With YKA MHM Fellow Vineet, Sabna launched Menstratalk, a campaign that aims to put an end to period poverty and smash menstrual taboos in society. As a start, the campaign aims to begin conversations on menstrual health with five hundred adolescents and youth in Delhi through offline platforms, and through this community mobilise support to create Period Friendly Institutions out of educational institutes in the city.

Read more about her campaign. 

A student from Delhi School of Social work, Vineet is a part of Project Sakhi Saheli, an initiative by the students of Delhi school of Social Work to create awareness on Menstrual Health and combat Period Poverty. Along with MHM Action Fellow Sabna, Vineet launched Menstratalk, a campaign that aims to put an end to period poverty and smash menstrual taboos in society.

As a start, the campaign aims to begin conversations on menstrual health with five hundred adolescents and youth in Delhi through offline platforms, and through this community mobilise support to create Period Friendly Institutions out of educational institutes in the city.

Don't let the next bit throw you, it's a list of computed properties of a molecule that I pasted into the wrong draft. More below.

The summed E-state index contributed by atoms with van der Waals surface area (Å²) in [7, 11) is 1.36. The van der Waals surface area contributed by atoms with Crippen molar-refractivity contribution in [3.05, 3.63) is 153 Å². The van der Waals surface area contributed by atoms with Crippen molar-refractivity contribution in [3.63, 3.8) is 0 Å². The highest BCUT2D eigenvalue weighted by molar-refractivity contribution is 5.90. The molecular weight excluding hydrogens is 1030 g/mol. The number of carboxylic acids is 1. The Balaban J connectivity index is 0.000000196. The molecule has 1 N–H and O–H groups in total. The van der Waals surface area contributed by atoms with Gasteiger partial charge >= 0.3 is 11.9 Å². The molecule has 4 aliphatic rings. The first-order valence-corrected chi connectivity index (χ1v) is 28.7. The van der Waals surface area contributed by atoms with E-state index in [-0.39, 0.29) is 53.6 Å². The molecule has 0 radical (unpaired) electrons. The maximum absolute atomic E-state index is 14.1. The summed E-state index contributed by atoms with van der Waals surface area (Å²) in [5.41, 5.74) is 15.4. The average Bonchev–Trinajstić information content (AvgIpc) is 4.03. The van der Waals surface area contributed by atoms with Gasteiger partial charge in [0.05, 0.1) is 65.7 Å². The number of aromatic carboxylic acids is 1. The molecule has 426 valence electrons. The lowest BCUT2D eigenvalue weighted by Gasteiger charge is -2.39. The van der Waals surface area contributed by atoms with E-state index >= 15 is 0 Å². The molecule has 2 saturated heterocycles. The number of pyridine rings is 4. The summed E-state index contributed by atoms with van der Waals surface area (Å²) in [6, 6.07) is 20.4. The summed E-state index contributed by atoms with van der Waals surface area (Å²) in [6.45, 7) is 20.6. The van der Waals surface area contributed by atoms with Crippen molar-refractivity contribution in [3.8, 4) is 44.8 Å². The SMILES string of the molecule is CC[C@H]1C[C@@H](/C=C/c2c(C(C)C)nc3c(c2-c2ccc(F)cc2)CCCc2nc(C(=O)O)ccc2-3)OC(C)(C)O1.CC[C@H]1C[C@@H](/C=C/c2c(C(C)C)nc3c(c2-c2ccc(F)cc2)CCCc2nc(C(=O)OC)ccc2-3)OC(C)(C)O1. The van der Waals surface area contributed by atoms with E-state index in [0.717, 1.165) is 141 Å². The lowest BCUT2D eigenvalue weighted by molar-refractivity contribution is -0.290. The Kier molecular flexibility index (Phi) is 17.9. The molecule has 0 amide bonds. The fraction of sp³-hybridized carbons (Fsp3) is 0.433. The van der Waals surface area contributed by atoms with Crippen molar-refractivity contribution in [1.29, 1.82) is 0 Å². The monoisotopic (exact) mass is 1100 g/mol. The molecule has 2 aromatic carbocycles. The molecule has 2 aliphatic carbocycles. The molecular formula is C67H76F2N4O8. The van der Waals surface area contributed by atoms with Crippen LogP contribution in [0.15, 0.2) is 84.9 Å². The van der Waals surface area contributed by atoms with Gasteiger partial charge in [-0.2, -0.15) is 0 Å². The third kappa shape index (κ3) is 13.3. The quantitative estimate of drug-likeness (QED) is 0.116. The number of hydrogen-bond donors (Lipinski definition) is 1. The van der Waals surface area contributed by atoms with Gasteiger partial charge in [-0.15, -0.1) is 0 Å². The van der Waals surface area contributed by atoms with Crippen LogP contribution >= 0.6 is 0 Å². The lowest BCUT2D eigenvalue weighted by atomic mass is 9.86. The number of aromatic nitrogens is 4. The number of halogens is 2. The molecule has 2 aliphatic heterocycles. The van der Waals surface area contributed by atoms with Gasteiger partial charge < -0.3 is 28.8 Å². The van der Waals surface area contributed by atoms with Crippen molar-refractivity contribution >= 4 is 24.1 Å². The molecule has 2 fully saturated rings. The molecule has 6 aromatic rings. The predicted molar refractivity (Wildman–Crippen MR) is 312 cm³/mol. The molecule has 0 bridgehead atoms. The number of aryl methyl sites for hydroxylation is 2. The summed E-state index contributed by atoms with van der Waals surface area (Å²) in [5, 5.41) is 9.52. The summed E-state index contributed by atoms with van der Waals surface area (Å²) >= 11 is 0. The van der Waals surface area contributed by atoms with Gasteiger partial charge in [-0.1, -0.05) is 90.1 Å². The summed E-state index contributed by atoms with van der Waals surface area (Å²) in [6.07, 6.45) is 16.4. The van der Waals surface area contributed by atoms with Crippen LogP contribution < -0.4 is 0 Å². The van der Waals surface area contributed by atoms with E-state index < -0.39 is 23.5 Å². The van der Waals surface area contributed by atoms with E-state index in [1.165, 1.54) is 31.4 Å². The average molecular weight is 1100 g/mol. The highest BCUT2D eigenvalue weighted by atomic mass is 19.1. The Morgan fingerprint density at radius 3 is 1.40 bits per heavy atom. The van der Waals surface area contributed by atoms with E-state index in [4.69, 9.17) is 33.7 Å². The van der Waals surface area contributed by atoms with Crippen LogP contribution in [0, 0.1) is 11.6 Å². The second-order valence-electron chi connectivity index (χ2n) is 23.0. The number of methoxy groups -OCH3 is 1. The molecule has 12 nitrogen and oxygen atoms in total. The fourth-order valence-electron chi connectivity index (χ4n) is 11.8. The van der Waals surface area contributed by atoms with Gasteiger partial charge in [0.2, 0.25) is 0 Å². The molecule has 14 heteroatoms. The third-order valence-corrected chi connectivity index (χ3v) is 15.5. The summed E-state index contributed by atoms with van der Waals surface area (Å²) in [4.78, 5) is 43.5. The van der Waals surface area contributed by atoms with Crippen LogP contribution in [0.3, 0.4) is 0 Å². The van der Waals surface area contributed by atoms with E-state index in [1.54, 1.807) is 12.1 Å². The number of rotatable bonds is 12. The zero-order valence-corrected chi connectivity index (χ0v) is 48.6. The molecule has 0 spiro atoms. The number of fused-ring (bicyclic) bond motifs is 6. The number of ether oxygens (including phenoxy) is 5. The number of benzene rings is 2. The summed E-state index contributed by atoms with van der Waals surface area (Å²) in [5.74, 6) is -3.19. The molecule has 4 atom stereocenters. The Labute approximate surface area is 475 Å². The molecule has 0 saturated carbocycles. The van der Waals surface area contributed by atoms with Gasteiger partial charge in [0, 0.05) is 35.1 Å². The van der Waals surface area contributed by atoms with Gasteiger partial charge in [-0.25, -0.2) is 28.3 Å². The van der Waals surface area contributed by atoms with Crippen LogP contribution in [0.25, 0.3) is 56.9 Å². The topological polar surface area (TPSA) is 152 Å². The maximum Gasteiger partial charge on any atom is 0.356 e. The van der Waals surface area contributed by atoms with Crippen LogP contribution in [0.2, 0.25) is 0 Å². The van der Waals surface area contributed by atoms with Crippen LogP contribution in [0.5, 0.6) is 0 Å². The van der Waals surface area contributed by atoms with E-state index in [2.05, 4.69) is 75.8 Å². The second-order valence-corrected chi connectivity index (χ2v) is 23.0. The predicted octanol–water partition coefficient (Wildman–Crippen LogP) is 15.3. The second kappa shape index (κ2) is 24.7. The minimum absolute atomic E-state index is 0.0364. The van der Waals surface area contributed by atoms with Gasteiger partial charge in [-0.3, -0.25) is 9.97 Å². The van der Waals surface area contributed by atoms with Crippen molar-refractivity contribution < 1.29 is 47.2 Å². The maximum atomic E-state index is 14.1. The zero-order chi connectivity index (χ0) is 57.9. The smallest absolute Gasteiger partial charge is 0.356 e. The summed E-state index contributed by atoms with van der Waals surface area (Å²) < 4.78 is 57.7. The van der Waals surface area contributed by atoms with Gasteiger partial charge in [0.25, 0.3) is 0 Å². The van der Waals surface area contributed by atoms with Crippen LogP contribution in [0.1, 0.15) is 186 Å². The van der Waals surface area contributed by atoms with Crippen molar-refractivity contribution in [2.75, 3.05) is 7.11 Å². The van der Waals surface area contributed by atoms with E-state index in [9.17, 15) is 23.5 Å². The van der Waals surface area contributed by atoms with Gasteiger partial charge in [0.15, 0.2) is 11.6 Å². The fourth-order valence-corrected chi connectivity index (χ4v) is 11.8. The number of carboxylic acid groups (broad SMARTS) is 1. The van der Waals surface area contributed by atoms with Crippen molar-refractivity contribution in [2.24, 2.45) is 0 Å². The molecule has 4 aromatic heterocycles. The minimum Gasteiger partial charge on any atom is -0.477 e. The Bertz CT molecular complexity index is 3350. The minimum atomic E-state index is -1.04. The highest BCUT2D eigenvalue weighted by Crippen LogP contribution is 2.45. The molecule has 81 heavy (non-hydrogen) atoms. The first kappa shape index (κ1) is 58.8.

Find out more about the campaign here.

A native of Bhagalpur district – Bihar, Shalini Jha believes in equal rights for all genders and wants to work for a gender-equal and just society. In the past she’s had a year-long association as a community leader with Haiyya: Organise for Action’s Health Over Stigma campaign. She’s pursuing a Master’s in Literature with Ambedkar University, Delhi and as an MHM Fellow with YKA, recently launched ‘Project अल्हड़ (Alharh)’.

She says, “Bihar is ranked the lowest in India’s SDG Index 2019 for India. Hygienic and comfortable menstruation is a basic human right and sustainable development cannot be ensured if menstruators are deprived of their basic rights.” Project अल्हड़ (Alharh) aims to create a robust sensitised community in Bhagalpur to collectively spread awareness, break the taboo, debunk myths and initiate fearless conversations around menstruation. The campaign aims to reach at least 6000 adolescent girls from government and private schools in Baghalpur district in 2020.